– to entice them to set up branches / agencies of their businesses in the rural areas. Some of these incentives could be tax rebates, tax holidays, manpower training, subsidies, award schemes, etc, which would eventually draw lots of businesses / industries to the rural areas. This should serve as motivation for rural dwellers to stay and work there.
(iii) Provision of more/ better social amenities in rural areas
– such as public toilets, schools, potable water, electricity, information and communication services, recreational centres, etc, in the rural areas. This would make life in the rural areas more attractive and interesting. Rural dwellers would therefore be enticed to stay
(iv) Amendment of negative cultural practices
– Such as puberty rites, widowhood rites, forced marriages, female genital mutilation, etc. Certain aspects, of these practices, which are painful, shameful, humiliating or dehumanising must be either stopped or modified to more acceptable forms. If this is done it would take away the fear that makes some people escape and hence encourage them to stay in the rural areas.
(v) Modernisation of agricultural industry in the rural areas
– This ensures higher interest in agric as well as increased yield / productivity, which would mean increased financial income for the agriculturists in the rural areas.
(vi) Educating the rural populace on dangers involved with urban migration and opportunities in rural areas.
– Some of these challenges could be lack of accommodation, lack of employment opportunities, getting of infectious diseases, involvement in social vices due to peer pressure or stress and hence danger of being arrested and being sent to prison, etc. Some of the opportunities in rural areas are ease of accommodation, acquisition of land for business or residence, lesser temptation for social vices, etc.
[any three]

PART III
SOCIAL AND ECONOMIC DEVELOPMENT

5.

(a) Examples of secondary industries and their locations in Ghana.
SECONDARY INDUSTRIES LOCATION
(i) Oil refinery Tema
(ii) Breweries Accra, Kumasi
(iii) Orange / Pineapple Processing Accra, Nsawam, Kumasi
(iv) Wood Processing Kumasi, Mim, Oda, Takoradi
(v) Flour mills / Bakery Takoradi, Tema, Accra
(vi) Textile industry Tema, Juapong, Akosombo, Accra
(vii) Aluminium industry Accra, Tema
(viii) Cocoa processing Accra, Tema, Kumasi
(ix) Rubber processing Bonsa, Takoradi
(x) Cement industry Aflao, Takoradi, Tema
(xi) Steel industry Tema
(xii) Soap/ toiletries industry Tema, Accra, Kumasi, Takoradi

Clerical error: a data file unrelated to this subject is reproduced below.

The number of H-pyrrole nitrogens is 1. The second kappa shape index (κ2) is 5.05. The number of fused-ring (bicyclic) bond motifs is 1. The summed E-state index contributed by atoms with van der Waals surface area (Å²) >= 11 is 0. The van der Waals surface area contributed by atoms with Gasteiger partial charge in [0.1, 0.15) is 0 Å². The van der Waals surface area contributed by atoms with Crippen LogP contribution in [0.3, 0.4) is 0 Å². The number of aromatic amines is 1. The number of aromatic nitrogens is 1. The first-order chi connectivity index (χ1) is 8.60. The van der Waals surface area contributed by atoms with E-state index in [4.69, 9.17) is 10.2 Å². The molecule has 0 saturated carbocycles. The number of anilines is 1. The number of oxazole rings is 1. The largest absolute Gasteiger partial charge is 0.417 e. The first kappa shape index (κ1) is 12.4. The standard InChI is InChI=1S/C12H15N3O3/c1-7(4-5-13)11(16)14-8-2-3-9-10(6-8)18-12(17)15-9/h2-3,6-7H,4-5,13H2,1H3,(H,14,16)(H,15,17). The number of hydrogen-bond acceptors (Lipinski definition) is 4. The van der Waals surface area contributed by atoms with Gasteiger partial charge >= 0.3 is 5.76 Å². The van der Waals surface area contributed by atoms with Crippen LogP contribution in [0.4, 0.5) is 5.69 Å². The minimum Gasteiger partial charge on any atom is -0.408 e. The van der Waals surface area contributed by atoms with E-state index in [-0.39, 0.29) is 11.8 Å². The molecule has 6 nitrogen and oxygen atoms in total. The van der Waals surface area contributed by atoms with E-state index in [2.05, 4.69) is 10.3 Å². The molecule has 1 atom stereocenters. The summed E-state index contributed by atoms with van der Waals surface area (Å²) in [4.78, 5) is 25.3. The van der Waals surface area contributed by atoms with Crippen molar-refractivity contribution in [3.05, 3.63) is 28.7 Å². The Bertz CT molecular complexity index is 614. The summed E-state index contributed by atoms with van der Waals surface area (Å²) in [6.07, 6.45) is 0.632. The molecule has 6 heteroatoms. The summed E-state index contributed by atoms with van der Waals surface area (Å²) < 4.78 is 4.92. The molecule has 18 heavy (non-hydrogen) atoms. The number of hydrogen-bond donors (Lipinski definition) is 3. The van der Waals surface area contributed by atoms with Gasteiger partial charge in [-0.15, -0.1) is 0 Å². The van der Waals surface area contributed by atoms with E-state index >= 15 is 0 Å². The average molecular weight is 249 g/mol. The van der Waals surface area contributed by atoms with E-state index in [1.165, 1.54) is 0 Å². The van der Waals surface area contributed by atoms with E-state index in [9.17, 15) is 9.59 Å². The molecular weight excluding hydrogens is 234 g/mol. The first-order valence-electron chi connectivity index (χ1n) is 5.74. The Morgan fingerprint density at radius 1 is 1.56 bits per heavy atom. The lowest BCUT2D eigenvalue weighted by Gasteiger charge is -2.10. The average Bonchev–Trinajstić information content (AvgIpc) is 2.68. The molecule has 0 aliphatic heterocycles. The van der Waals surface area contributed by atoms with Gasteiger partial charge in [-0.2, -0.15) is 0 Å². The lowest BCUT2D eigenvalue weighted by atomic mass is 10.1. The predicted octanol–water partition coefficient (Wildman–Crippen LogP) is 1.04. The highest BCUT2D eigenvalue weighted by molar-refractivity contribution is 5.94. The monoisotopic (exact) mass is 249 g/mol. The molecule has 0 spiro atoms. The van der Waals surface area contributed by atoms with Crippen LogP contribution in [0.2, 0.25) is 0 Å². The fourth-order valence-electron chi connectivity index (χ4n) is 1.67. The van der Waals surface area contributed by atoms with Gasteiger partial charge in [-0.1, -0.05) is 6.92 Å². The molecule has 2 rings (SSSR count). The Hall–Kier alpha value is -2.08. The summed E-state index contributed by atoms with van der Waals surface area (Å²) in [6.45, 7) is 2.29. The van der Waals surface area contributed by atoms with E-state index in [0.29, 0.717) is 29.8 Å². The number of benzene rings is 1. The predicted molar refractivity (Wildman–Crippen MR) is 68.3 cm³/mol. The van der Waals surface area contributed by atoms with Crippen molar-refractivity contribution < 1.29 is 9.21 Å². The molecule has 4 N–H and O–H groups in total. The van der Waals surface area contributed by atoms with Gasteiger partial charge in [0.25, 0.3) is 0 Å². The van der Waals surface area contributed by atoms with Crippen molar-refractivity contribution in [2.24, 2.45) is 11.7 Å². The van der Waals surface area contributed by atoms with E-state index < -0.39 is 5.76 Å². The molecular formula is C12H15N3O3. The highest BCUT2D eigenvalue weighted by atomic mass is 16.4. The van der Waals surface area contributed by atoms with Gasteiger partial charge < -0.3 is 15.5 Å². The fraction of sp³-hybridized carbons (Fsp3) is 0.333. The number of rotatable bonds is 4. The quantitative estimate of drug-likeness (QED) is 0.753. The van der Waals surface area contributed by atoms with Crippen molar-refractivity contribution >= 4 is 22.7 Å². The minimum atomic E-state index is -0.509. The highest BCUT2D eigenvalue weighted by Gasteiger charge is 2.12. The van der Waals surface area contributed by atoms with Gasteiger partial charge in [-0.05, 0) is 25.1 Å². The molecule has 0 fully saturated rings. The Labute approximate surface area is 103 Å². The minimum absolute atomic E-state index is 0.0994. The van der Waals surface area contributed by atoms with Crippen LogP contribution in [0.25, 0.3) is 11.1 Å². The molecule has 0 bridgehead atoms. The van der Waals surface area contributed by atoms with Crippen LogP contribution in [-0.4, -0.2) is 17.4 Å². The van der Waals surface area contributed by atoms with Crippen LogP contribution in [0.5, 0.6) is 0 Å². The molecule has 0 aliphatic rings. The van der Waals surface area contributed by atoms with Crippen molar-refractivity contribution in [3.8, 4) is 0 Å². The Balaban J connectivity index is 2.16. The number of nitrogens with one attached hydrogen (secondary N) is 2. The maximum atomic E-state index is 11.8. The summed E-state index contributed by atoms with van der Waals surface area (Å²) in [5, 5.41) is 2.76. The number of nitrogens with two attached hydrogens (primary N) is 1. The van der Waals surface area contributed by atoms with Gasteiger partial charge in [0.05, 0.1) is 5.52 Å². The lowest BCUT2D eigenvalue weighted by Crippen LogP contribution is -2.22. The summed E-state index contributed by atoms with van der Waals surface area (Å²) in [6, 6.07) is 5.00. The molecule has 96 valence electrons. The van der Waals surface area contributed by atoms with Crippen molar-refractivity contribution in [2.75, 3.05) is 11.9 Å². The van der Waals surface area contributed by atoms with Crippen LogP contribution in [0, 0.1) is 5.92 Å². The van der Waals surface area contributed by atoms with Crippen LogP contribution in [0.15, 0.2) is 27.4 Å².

(xiii) Food Canning Accra, Tema, Kumasi, Nsawam
[any four]

(b) Contributions of secondary industries to the economy of Ghana.
(i) Foreign Exchange Conservation
They help the country to earn and conserve foreign exchange – by exporting the secondary products
(ii) Economic Self-Reliance
They reduce the nation‟s over-reliance on foreign goods – by producing the goods that the nation would have otherwise imported from other countries
(iii) Value Addition
They add value to the basic / raw materials – which helps to generates more income for both the sector industries and the government.
(iv) Infrastructure Development
They help in the development of infrastructure – as part of their social responsibility programmes, the sector industries may help to provide various forms of infrastructure
(v) Job Creation
They create job opportunities for the people – by employing people with the right skills and training to work in the sector industries.
(vi) Reduction in rural-urban migration
They help to reduce the rural-urban migration – in the cases where production centres or branches or agencies are located in the rural areas.
(vii) Government Revenue Generation
They increase the income to the government – by the payments of taxes and other levies.
(viii) Reduction of post-harvest losses
They help to reduce the margins of post harvest loss – as raw materials are processed into finished and semi-finished products.
[any four]

6.

(a) Social problems facing Ghana today.
(i) Poverty / Unemployment / low standard of living
(ii) Poor health delivery, due to inadequate health facilities, equipment and personnel.
(iii) Deadly diseases /infections, such as HIV/ AIDS, Malaria, Cholera, etc
(iv) Stigmatization of people living with Sexually Transmitted Infections (STIs) such as HIV / AIDS
(v) High rates of accidents, including motor (or vehicular), domestic and industrial.
(vi) High incidence of theft / armed robbery.
(vii) Heavy traffic jams in the urban areas
(viii) Outmoded cultural / traditional practices, such as, female genital mutilation (FGM), widowhood rites, etc
(ix) Child labour
(x) Overpopulation in urban areas due to rural-urban migration.
(xi) Teenage pregnancy
(xii) Drug abuse
(xiii) High levels of illiteracy
(xiv) Insufficient social amenities
(xv) High political tension
[any four]

(b) Ways of minimizing it.
(i) Poverty / Unemployment / low standard of living
– Creation of more and better wealth creation projects